When Philip Duncan noticed mysterious bright flashes outside his Christchurch hotel window during the early-morning 7.1 Darfield earthquake in September 2010, he didn't know what he was seeing.
Flashes of electricity were surging out of the ground and into the sky, and from his high-rise hotel room at 4.35am, he at first thought he was watching a power station blowing up amid the quake.
"There wasn't a main centre to it ... it was just a big glowing flash," the WeatherWatch presenter said.
"It really just looked like it was lightning coming out of the ground in the same way that sheet lightning looks in the sky."
Now, scientists have been able to pinpoint the process that sparks "earthquake lights" - a rare phenomenon that could act as a warning before large quakes.
A study published in the journal Seismological Research Letters today, says the lights are most likely to occur on or near rift environments, where subvertical faults allow stress-induced electrical currents to flow rapidly to the surface.
The lights take a variety of forms, including spheres of light floating through the air, and have been observed in dozens of quakes around the world.
Seconds before the 2009 L'Aquila, Italy earthquake struck, pedestrians saw 10cm-high flames of light flickering above the stone-paved Francesco Crispi Ave in the town's historical city centre.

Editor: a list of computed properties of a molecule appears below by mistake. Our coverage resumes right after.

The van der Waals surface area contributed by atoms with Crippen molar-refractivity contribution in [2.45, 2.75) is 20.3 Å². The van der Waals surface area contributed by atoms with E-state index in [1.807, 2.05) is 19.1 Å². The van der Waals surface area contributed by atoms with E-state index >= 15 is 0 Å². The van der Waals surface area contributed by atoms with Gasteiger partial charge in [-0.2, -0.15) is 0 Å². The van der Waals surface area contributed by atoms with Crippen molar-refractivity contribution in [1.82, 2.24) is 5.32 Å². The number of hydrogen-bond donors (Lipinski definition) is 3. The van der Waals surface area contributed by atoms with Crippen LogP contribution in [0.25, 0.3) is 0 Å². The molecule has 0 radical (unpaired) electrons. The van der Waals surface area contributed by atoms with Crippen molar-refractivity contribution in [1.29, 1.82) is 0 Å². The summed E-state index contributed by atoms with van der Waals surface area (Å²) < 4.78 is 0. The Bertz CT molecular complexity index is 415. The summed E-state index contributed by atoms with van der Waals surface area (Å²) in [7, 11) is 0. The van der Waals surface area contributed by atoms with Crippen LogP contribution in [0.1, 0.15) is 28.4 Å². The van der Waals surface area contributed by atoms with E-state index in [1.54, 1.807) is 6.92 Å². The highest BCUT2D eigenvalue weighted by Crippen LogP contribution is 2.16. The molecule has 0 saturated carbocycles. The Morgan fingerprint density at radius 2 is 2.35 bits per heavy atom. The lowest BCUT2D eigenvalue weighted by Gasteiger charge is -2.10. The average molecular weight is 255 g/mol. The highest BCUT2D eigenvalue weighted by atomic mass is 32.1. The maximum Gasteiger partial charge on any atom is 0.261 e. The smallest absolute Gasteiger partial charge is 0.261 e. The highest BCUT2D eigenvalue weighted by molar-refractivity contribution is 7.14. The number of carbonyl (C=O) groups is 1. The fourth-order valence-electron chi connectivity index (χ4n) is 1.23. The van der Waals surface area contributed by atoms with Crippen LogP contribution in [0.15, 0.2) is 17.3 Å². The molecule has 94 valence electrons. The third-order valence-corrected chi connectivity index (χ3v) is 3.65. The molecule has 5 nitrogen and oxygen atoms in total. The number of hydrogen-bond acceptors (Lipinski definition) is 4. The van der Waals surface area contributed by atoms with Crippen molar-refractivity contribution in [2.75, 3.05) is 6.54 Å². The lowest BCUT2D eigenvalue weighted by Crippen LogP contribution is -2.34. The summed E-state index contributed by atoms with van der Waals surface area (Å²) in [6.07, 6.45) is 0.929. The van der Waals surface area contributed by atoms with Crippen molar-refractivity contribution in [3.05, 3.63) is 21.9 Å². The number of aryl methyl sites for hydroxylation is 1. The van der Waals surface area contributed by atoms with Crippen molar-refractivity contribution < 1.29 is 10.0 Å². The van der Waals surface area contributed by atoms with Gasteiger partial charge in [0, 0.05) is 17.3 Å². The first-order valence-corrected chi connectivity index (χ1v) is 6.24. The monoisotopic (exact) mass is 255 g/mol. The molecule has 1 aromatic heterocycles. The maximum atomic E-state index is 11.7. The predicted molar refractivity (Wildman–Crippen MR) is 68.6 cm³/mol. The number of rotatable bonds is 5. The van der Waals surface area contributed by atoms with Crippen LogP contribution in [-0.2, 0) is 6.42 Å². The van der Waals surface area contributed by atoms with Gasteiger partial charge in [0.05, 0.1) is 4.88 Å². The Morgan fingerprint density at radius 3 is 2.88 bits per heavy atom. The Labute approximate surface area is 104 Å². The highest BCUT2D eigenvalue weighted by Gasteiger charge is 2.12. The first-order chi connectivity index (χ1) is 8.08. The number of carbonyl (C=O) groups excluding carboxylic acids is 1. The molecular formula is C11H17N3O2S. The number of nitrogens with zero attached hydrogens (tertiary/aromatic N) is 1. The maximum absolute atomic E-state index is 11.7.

On November 12, 1988, a bright purple-pink globe of light moved through the sky along the St Lawrence River near the city of Quebec, 11 days before a powerful quake.
And in 1906, about 100km northwest of San Francisco, a couple saw streams of light running along the ground two nights before that region's great earthquake.
GNS Science seismologist Dr John Ristau said scientists believed for a long time that the phenomena didn't exist until an example was captured on film. "It's since been shown that they actually occur, but the mechanism of how they are produced has been unclear."
Continental rift environments now appear to be the common factor associated with the lights. In a detailed study of 65 documented cases since 1600AD, 85 per cent appeared spatially on or near rifts, and 97 per cent appeared adjacent to what are termed subvertical faults.
"The numbers are striking and unexpected," said study leader Robert Theriault, a geologist with the Ministere des Ressources Naturelles in Quebec, Canada.
Two of the 65 events were linked to subduction zones, but Mr Theriault suggested there may be an unknown subvertical fault present.
Most lights were seen before or during an earthquake but rarely after, suggesting to the authors that the processes responsible for light formation are related to a rapid build-up of stress prior to fault rupture and rapid local stress changes during the seismic waves.